January 20, 2019
Categorised in: Sermons
Preached by Ordinand Matthew Renshaw, using Isaiah 49:1-7 and Acts 16:11-15 at Evensong on Sunday 20th January 2019, the Third of Epiphany.
There’s an adage – directed to those of us who find ourselves standing in pulpits – that says “no one ever came to church to learn about the Jebusites…”
It’s acknowledging that scripture has a specific setting in time and place – relating to specific people. But as the inspired word of God, we need to be open to how it might speak to us today.
Some passages speak very clearly – others not so.
Perhaps we can test that by seeing if I can keep you awake form the next few minutes!
What are we to make of the first passage we heard read – from Isaiah?
Let’s be very honest. Isaiah is a difficult book to make sense of. It spans a time period of over 200 years. It’s not written chronologically. It regularly jumps around between times and locations. It is not always easy to be sure who is speaking or who is being spoken of.
So making sense of it as written can be hard enough, but does it speak to us today – in our own lives, in times of good, and times of bad?
You’ve probably guessed that I am going to suggest that it does. In fact I think it offers us the greatest gift that scripture, that God, can give us.
Let me take us away from the ancient era to the present with a couple of snapshots of modern life – you will no doubt have your own experiences and examples that come to mind.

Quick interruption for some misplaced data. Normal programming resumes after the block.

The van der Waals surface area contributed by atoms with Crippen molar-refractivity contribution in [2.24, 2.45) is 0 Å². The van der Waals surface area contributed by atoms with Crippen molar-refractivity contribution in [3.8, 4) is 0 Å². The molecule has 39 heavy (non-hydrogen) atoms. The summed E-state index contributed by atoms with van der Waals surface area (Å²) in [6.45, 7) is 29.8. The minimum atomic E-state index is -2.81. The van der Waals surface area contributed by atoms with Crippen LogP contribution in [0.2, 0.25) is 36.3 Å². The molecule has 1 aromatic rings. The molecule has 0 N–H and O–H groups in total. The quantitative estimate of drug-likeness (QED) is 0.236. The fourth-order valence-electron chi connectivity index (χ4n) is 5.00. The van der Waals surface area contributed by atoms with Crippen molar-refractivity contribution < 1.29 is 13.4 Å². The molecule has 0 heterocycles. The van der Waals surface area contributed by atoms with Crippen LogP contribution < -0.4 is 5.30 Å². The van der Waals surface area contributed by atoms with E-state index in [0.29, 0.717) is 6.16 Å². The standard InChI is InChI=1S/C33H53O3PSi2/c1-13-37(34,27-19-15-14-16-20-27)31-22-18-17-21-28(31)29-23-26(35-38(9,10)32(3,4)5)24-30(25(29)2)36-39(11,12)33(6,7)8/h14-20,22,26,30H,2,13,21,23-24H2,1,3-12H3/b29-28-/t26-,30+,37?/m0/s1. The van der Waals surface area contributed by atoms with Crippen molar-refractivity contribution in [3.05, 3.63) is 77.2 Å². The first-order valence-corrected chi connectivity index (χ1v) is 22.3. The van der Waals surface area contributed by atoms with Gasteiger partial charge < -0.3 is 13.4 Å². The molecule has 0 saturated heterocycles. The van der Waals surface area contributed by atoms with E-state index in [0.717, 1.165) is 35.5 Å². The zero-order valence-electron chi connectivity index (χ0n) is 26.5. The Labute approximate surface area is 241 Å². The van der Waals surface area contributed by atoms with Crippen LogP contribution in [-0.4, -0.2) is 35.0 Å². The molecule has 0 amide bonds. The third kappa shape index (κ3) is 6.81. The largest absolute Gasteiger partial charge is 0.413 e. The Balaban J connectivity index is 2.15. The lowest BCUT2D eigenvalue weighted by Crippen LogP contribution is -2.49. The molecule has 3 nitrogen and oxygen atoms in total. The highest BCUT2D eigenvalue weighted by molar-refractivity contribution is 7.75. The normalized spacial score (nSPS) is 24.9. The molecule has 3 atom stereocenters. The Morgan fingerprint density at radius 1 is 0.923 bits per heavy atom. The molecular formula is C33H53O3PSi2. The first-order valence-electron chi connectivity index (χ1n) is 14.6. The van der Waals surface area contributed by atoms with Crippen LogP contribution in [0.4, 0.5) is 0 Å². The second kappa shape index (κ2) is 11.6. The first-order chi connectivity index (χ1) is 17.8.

In the mid part of last year a dear friend of mine gave birth to a baby girl. She had longed for a child for many years, though had been unable to find the right person with whom to settle down. She was ever aware of the so called biological clock ticking away. Then she did meet someone, and became a mother. Not long after that she celebrated her 40th birthday – never expecting that that milestone should be met in such circumstance, with such positivity and blessing.
A few weeks later her own mother died. Completely unexpectedly. And with no warning she found herself at the lowest point in her life.
A year or two ago I was walking in the New forest with a friend. He and his wife used to go to church. Now his wife goes on her own.
“Why did you stop going to church?” I asked him